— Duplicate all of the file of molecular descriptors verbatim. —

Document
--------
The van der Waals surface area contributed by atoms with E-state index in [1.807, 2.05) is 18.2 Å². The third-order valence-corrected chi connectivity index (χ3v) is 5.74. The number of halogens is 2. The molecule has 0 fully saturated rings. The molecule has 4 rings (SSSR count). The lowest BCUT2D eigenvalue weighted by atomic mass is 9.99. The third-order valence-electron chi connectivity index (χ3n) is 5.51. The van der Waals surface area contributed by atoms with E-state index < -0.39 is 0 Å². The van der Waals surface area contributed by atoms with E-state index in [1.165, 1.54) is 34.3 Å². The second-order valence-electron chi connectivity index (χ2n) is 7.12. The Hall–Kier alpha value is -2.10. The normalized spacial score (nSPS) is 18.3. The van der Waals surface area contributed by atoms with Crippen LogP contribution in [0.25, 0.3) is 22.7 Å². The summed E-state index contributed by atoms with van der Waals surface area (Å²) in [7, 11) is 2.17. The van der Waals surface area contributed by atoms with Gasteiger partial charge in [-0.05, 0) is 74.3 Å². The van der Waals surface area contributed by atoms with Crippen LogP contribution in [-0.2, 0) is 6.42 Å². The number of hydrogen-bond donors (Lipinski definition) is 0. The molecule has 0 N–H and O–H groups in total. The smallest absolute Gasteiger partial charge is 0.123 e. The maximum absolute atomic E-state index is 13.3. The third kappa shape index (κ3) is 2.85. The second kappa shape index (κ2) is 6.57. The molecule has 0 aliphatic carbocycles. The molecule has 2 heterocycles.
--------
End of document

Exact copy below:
The van der Waals surface area contributed by atoms with E-state index in [1.807, 2.05) is 18.2 Å². The third-order valence-corrected chi connectivity index (χ3v) is 5.74. The number of halogens is 2. The molecule has 0 fully saturated rings. The molecule has 4 rings (SSSR count). The lowest BCUT2D eigenvalue weighted by atomic mass is 9.99. The third-order valence-electron chi connectivity index (χ3n) is 5.51. The van der Waals surface area contributed by atoms with E-state index < -0.39 is 0 Å². The van der Waals surface area contributed by atoms with E-state index in [1.165, 1.54) is 34.3 Å². The second-order valence-electron chi connectivity index (χ2n) is 7.12. The Hall–Kier alpha value is -2.10. The normalized spacial score (nSPS) is 18.3. The van der Waals surface area contributed by atoms with Crippen LogP contribution in [0.25, 0.3) is 22.7 Å². The summed E-state index contributed by atoms with van der Waals surface area (Å²) in [7, 11) is 2.17. The van der Waals surface area contributed by atoms with Gasteiger partial charge in [-0.05, 0) is 74.3 Å². The van der Waals surface area contributed by atoms with Crippen LogP contribution in [-0.2, 0) is 6.42 Å². The number of hydrogen-bond donors (Lipinski definition) is 0. The molecule has 0 N–H and O–H groups in total. The smallest absolute Gasteiger partial charge is 0.123 e. The maximum absolute atomic E-state index is 13.3. The third kappa shape index (κ3) is 2.85. The second kappa shape index (κ2) is 6.57. The molecule has 0 aliphatic carbocycles. The molecule has 2 heterocycles.